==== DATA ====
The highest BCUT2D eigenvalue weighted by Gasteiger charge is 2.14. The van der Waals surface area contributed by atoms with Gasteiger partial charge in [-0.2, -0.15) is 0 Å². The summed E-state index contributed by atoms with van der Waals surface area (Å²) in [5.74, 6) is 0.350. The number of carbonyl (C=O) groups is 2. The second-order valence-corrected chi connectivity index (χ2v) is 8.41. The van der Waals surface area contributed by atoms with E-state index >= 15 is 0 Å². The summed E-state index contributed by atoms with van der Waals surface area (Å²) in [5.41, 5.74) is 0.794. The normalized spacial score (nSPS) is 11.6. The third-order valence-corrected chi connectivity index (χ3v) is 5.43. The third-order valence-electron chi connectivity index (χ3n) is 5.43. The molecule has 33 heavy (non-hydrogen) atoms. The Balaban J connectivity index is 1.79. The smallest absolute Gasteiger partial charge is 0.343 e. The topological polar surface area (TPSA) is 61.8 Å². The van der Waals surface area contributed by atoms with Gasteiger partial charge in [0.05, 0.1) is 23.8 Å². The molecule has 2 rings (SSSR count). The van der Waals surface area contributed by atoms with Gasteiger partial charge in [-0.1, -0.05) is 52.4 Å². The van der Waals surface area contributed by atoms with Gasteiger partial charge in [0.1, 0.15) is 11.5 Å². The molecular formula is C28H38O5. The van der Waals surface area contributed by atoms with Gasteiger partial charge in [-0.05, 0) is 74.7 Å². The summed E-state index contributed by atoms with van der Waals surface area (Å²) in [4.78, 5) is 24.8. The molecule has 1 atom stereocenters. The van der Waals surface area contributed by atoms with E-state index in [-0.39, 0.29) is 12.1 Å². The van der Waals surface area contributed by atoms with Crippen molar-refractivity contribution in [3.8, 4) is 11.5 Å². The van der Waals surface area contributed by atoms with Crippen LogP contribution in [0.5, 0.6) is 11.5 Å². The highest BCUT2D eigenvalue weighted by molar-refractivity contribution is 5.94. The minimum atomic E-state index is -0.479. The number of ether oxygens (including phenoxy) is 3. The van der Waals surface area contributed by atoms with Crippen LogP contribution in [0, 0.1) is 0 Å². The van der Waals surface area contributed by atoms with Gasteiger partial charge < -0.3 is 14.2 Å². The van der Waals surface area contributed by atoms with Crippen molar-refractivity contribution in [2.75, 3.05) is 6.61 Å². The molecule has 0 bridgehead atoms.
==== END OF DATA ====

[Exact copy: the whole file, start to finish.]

The highest BCUT2D eigenvalue weighted by Gasteiger charge is 2.14. The van der Waals surface area contributed by atoms with Gasteiger partial charge in [-0.2, -0.15) is 0 Å². The summed E-state index contributed by atoms with van der Waals surface area (Å²) in [5.74, 6) is 0.350. The number of carbonyl (C=O) groups is 2. The second-order valence-corrected chi connectivity index (χ2v) is 8.41. The van der Waals surface area contributed by atoms with E-state index >= 15 is 0 Å². The summed E-state index contributed by atoms with van der Waals surface area (Å²) in [5.41, 5.74) is 0.794. The normalized spacial score (nSPS) is 11.6. The third-order valence-corrected chi connectivity index (χ3v) is 5.43. The third-order valence-electron chi connectivity index (χ3n) is 5.43. The molecule has 33 heavy (non-hydrogen) atoms. The Balaban J connectivity index is 1.79. The smallest absolute Gasteiger partial charge is 0.343 e. The topological polar surface area (TPSA) is 61.8 Å². The van der Waals surface area contributed by atoms with Gasteiger partial charge in [0.05, 0.1) is 23.8 Å². The molecule has 2 rings (SSSR count). The van der Waals surface area contributed by atoms with Gasteiger partial charge in [-0.1, -0.05) is 52.4 Å². The van der Waals surface area contributed by atoms with Gasteiger partial charge in [0.1, 0.15) is 11.5 Å². The molecular formula is C28H38O5. The van der Waals surface area contributed by atoms with Gasteiger partial charge in [-0.05, 0) is 74.7 Å². The summed E-state index contributed by atoms with van der Waals surface area (Å²) in [4.78, 5) is 24.8. The molecule has 1 atom stereocenters. The van der Waals surface area contributed by atoms with E-state index in [-0.39, 0.29) is 12.1 Å². The van der Waals surface area contributed by atoms with Crippen molar-refractivity contribution in [3.8, 4) is 11.5 Å². The van der Waals surface area contributed by atoms with Crippen LogP contribution in [0.5, 0.6) is 11.5 Å². The highest BCUT2D eigenvalue weighted by molar-refractivity contribution is 5.94. The minimum atomic E-state index is -0.479. The number of ether oxygens (including phenoxy) is 3. The van der Waals surface area contributed by atoms with Crippen LogP contribution in [0, 0.1) is 0 Å². The van der Waals surface area contributed by atoms with Gasteiger partial charge < -0.3 is 14.2 Å². The van der Waals surface area contributed by atoms with Crippen molar-refractivity contribution in [2.75, 3.05) is 6.61 Å². The molecule has 0 bridgehead atoms.